Advanced Micro Devices is rolling out some additions to its Opteron family of dual-core processors that will now run at a clock speed of 3.0GHz.
On April 4, AMD launched the Opteron 2222 SE model for two-way systems and the 8222 SE model for four- and eight-way servers. The two new models will both run at 3.0GHz and offer 2MB of Level 2 cache and the same integrated memory controller and HyperTransport technology (a high-speed chip-to-chip interconnect) as other processors in that series.
Pat Patla, director of AMDs Opteron marketing, said the Sunnyvale, Calif., company has been shipping some of these faster-running chips to OEMs for the past few months and the processors will become widely available within two weeks.
Along with the additions to the Opteron lineup, AMD executives were touting the results of several new benchmark tests that, according to the company, show that these chips outperform Intels Xeon processors.
As it had done in February, AMD used several benchmarks devised by SPEC (Standard Performance Evaluation Corporation) to compare the Opteron 2222 SE to the Intel Xeon 5160, a dual-core processor that runs at 3.0GHz and has 4MB of L2 cache and a 1333MHz front side bus.
The SPECint test compared the Opteron, running in a Tyan Thunder n4250QE motherboard with 8GB memory and 80GB SATA (Serial ATA) disk drive and using Novells SUSE Linux Enterprise Server 9 SP3, with the Xeon, running in an FSC Primergy TX300 S3 with 16GB memory and a 73GB SAS disk drive and using Windows 2003 Server Enterprise Edition SP1. The Opteron outperformed the Xeon by a score of 56.6 to 55.2, according to the results provided by AMD.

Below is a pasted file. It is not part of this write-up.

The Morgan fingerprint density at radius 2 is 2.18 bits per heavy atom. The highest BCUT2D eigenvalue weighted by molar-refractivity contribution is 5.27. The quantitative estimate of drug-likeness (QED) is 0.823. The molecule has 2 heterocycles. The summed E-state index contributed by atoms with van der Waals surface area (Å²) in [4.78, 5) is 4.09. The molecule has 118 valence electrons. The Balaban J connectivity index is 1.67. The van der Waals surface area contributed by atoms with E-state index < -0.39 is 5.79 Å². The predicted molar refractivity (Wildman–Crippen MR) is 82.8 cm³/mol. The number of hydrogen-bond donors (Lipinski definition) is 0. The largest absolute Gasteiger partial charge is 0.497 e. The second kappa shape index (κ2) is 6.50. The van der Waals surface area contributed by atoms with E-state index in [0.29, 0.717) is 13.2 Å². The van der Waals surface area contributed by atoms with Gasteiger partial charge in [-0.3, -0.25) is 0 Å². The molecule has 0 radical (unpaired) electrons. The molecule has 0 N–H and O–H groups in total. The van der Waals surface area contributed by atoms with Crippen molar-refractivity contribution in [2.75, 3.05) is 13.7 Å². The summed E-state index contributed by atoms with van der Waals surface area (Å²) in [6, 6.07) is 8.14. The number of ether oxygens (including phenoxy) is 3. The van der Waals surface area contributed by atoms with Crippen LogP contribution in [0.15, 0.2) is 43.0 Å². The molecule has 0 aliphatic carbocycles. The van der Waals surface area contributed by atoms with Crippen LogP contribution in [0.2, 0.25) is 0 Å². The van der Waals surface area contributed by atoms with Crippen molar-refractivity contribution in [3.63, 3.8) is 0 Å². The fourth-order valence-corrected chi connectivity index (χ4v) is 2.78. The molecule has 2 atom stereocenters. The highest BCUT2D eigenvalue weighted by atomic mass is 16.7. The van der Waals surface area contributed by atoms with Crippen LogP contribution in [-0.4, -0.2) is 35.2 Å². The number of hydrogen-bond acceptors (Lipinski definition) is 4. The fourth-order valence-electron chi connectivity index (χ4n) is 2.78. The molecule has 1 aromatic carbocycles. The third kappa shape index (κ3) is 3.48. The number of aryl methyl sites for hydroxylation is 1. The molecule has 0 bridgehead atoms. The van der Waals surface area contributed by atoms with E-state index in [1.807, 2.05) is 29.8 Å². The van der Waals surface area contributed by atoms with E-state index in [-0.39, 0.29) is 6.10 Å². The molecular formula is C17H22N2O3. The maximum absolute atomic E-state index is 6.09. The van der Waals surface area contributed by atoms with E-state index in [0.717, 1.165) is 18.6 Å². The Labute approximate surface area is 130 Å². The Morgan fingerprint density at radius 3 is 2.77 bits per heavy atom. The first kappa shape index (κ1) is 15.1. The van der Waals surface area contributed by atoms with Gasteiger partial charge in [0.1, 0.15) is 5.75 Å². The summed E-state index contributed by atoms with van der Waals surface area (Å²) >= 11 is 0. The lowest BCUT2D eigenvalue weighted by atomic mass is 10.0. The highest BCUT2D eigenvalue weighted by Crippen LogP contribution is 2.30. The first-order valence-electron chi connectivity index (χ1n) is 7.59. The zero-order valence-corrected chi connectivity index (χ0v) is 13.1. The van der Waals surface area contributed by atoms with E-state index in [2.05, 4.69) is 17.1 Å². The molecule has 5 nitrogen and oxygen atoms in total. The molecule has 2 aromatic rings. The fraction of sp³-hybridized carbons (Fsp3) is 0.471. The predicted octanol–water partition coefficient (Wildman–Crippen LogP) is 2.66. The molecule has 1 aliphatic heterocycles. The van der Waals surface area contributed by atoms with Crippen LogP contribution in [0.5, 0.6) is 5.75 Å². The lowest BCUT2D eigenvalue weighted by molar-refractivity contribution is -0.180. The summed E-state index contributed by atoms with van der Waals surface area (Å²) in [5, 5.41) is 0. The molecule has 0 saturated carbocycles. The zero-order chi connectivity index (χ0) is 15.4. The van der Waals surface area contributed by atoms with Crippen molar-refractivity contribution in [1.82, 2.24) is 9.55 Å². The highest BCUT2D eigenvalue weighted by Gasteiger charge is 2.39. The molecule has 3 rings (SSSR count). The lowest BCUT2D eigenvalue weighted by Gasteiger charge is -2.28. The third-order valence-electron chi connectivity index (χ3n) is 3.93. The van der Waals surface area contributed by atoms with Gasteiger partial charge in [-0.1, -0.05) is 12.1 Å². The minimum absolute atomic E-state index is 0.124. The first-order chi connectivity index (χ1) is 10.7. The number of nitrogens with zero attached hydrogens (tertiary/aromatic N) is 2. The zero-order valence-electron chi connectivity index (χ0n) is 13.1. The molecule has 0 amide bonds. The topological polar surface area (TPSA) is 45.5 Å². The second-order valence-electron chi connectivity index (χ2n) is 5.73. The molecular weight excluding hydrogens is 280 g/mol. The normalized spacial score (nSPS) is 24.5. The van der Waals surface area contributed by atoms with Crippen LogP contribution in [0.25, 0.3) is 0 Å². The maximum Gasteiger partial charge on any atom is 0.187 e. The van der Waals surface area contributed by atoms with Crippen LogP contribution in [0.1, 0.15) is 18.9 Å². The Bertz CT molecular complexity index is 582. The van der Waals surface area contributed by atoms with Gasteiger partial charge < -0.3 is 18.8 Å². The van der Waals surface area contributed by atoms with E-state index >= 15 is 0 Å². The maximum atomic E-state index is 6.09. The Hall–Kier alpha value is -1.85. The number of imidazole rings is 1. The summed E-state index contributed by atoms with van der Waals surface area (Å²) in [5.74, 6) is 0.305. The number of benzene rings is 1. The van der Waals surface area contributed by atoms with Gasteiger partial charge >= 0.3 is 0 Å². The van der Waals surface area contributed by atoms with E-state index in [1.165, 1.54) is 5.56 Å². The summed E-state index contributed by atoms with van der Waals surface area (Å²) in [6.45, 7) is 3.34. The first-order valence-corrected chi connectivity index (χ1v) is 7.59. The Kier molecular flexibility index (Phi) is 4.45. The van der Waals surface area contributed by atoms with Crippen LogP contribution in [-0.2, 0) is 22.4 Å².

“What our competition has been doing is trying to confuse the marketplace and this is a way to show that we still have the crown,” Patla said.
A second test, the SPECfp, used similar configurations to the SPECint, only the Opteron was tested on a system using SUSE Linux Enterprise Server 9 SP3, while the Intel ran on a system using SUSE Linux Enterprise Server 10. In this test, the Opteron outscored the Xeon by a score of 52.1 to 45.1. A third test also showed AMDs product outpacing Intels.
What this latest salvo also indicates is that the rivalry between AMD and Intel shows no sign of letting up anytime soon.
According to a Jan. 31 report by Mercury Research, AMD added to its market share of the overall x86 space in 2006, with the majority of gains being from among its notebook and desktop products.
Although it lost market share to its smaller rival, Intel managed to gain back some of its server share. In the meantime, the Santa Clara, Calif., company has been pushing hard to promote its quad-core Xeon processors.
AMD, which has claimed all along that it owns a more elegant quad-core design, will release its quad-core Opteron, dubbed “Barcelona,” later in 2007.
AMDs ongoing price war with Intel has also affected its bottom line. When it released its fourth quarter financial results on Jan. 23, the company watched its gross margins slip as sales of its server processors slowed.
In a April 4 research note to investors, Joe Osha, an analyst with Merrill Lynch, wrote that AMD needs to continue to press its advantage in the desktop space, especially since it announced that it would produce processors using a 65-nanometer manufacturing process.
“The quad-core server debate is beside the point,” Osha wrote. “What AMD really needs is a competitive product in the performance desktop segment. We think that Athlon 64 X2 on the new process technology should meet the need, and we also think that AMD could be able to turn free cash flow positive by [the fourth quarter] of this year. Were more skeptical on AMDs prospects in mobile processors this year.”